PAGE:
Now that the 2019 season is over for the New York Mets, we have been looking back at the year that was. After taking a more general view of the offense, pitching, and coaching staff, it’s time to take a deeper dive into the Mets’ players. This series will take a look at every player on the roster for the Mets at the end of season from A (Pete Alonso) to Z (Daniel Zamora). The review will look at their season statistics, stories, and what role (if any) they will have next season. We continue the series today with a look at relief pitcher Chris Mazza.
Player Review: Chris Mazza
Minor Leagues (2 Teams): 18 Appearances, 17 Starts, 99.2 Innings Pitched, 3-5 Won-Loss Record, 3.61 ERA, 1.17 WHIP, 83:26 K:BB Ratio
Major Leagues: 9 Appearances, 16.1 Innings Pitched, 1-1 Won-Loss Record, 5.51 ERA, 1.59 WHIP, 11:5 K:BB Ratio
Story: Entering the season, Chris Mazza wasn’t really on the radar for the Mets. Mazza began the year with AA Binghamton, but he quickly ended up at Syracuse, where he really started to pitch well. That caught the eye of the Mets, who were starved for relief pitching help, and Mazza earned a shot at the big league level. Mazza made his big league debut on June 29, tossing four innings of one run ball in relief against the Atlanta Braves, but he got sent back down to Syracuse when the Mets needed a fresh arm. The Mets brought Mazza back a few weeks later and he had his memorable moment in San Francisco on July 18, when the team called upon him in deep in extra innings. Mazza, who had pitched two innings the day before, tossed a scoreless inning to preserve a tie but blew the game after Pete Alonso gave the Mets the lead in the top of the 16th inning. After that outing, Mazza rode the Syracuse shuttle for a little bit but was never a major factor for the Mets out of the pen the rest of the way.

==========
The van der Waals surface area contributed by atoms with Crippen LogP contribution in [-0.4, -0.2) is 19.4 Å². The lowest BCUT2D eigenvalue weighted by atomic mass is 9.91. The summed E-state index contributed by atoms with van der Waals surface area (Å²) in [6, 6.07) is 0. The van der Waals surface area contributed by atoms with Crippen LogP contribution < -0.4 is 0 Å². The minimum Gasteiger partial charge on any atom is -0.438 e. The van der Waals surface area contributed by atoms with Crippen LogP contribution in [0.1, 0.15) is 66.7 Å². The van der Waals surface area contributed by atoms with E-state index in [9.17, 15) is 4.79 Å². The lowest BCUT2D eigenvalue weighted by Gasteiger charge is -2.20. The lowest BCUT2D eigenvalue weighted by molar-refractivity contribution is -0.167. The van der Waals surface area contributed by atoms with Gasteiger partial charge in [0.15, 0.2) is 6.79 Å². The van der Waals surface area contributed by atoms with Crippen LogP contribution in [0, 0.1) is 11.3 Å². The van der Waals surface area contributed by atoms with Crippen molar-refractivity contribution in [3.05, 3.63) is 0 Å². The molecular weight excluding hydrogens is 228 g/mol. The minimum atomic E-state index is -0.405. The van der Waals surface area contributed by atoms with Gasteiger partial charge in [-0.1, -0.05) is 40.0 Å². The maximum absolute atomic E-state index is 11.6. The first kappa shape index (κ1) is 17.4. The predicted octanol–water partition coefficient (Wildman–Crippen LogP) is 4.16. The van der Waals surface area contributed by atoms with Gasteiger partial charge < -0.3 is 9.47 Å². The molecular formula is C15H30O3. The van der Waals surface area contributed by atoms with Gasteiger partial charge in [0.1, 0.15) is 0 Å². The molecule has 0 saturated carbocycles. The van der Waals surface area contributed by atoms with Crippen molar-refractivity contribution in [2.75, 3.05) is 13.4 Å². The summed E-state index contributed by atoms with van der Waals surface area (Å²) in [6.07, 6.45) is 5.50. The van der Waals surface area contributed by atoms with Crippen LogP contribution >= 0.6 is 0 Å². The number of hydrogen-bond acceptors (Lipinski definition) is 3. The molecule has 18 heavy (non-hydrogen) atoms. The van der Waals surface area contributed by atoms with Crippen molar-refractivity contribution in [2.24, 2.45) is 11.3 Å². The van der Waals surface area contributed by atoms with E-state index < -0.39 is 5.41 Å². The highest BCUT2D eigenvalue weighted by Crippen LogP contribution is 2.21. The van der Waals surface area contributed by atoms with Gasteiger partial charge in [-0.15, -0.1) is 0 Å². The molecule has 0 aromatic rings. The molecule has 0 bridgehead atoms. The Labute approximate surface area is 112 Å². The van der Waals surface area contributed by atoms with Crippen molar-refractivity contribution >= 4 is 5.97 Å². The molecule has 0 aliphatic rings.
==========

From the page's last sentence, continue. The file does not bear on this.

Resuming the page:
Mazza’s journey to the big leagues was an incredible story, but the results at the major league level weren’t too inspiring.
Contract Status: Pre-Arbitration Eligible
Odds of Returning: 100%
2020 Role: Middle Reliever
Mazza will have a chance to compete for a middle relief role in spring training, but he has options so the Mets can send him back to the minors if he doesn’t win a job. Even if that happens, the odds of Mazza not ending up in the majors at some point are slim given the natural volatility of big league bullpens.
Check back tomorrow as our Player Review Series continues with a look at utility player Jeff McNeil!